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Free Content Molecular phenotyping of lignin-modified tobacco reveals associated changes in cell-wall metabolism, primary metabolism, stress metabolism and photorespiration

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Lignin is an important component of secondarily thickened cell walls. Cinnamoyl CoA reductase (CCR) and cinnamyl alcohol dehydrogenase (CAD) are two key enzymes that catalyse the penultimate and last steps in the biosynthesis of the monolignols. Downregulation of CCR in tobacco (Nicotiana tabacum) has been shown to reduce lignin content, whereas lignin in tobacco downregulated for CAD incorporates more aldehydes. We show that altering the expression of either or both genes in tobacco has far-reaching consequences on the transcriptome and metabolome. cDNA-amplified fragment length polymorphism-based transcript profiling, combined with HPLC and GC–MS-based metabolite profiling, revealed differential transcripts and metabolites within monolignol biosynthesis, as well as a substantial network of interactions between monolignol and other metabolic pathways. In general, in all transgenic lines, the phenylpropanoid biosynthetic pathway was downregulated, whereas starch mobilization was upregulated. CCR-downregulated lines were characterized by changes at the level of detoxification and carbohydrate metabolism, whereas the molecular phenotype of CAD-downregulated tobacco was enriched in transcript of light- and cell-wall-related genes. In addition, the transcript and metabolite data suggested photo-oxidative stress and increased photorespiration, mainly in the CCR-downregulated lines. These predicted effects on the photosynthetic apparatus were subsequently confirmed physiologically by fluorescence and gas-exchange measurements. Our data provide a molecular picture of a plant’s response to altered monolignol biosynthesis.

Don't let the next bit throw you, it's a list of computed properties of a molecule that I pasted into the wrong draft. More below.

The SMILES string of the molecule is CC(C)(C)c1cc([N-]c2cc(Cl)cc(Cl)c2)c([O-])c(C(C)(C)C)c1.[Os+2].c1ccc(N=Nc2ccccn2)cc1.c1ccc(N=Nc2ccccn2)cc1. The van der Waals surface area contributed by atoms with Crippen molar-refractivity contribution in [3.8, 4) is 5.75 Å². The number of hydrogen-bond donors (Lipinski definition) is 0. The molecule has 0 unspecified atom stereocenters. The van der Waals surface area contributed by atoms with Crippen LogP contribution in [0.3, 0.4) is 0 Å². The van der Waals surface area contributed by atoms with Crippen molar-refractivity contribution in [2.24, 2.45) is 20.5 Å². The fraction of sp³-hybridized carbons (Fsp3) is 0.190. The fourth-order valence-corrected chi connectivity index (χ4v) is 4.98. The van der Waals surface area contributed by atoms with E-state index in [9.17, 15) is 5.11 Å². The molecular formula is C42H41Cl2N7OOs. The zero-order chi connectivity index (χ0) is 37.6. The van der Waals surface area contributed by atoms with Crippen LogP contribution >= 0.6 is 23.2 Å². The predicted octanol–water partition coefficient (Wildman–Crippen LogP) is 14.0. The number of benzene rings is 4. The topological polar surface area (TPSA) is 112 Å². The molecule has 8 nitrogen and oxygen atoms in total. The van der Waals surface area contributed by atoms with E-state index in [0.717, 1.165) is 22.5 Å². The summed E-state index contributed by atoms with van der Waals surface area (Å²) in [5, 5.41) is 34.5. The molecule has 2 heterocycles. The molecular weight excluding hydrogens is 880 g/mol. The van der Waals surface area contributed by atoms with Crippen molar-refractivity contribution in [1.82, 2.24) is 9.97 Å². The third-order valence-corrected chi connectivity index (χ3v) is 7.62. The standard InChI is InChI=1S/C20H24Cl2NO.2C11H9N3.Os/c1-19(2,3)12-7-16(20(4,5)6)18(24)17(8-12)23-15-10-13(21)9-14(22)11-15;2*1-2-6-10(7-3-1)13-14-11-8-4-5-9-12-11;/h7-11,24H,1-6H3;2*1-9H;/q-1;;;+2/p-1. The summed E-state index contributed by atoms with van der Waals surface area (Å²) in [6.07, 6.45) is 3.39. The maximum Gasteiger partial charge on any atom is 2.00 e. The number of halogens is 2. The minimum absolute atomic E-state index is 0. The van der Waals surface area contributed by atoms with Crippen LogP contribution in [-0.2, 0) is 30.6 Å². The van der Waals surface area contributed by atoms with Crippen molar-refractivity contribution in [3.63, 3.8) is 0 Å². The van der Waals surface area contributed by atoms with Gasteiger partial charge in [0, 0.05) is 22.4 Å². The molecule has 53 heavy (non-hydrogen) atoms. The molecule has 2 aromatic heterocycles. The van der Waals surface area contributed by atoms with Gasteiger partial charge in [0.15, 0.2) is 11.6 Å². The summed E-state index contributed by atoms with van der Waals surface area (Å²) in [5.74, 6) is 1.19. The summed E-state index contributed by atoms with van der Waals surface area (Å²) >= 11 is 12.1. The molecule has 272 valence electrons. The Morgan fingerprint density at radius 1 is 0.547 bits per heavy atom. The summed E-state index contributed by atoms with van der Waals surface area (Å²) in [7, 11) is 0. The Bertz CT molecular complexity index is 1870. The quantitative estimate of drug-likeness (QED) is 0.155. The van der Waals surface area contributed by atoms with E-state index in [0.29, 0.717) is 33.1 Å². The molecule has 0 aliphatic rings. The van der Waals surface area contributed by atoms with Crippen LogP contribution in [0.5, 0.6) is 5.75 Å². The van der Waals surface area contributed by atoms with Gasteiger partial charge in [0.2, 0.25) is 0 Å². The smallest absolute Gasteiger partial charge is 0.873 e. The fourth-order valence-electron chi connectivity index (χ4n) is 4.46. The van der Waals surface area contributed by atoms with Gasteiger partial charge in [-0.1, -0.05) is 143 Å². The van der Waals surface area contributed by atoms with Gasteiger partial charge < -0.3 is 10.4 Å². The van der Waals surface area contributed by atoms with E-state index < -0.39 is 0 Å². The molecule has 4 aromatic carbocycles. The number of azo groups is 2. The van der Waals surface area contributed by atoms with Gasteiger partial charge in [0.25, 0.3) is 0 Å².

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Keywords: CAD; CCR; metabolomics; oligolignol; transcriptomics

Document Type: Research Article

Affiliations: 1: Department of Biology, University of Antwerp, Universiteitsplein 1, 2610 Wilrijk, Belgium, 2: Department of Biochemistry, Physiology and Microbiology, Ghent University, K.L. Ledeganckstraat 35, 9000 Gent, Belgium, 3: US Dairy Forage Research Center, USDA–Agricultural Research Service and Department of Biological Systems Engineering, University of Wisconsin-Madison, Madison, Wisconsin 53706-1108, USA, 4: Max-Planck Institute of Molecular Plant Physiology, Cooperative Research Group, Am M├╝hlenberg 1, 14476 Golm, Germany 5: University of Dundee, Plant Research Unit at the Scottish Research Institute, Invergowrie, Dundee DD2 5DA, UK

Publication date: October 1, 2007

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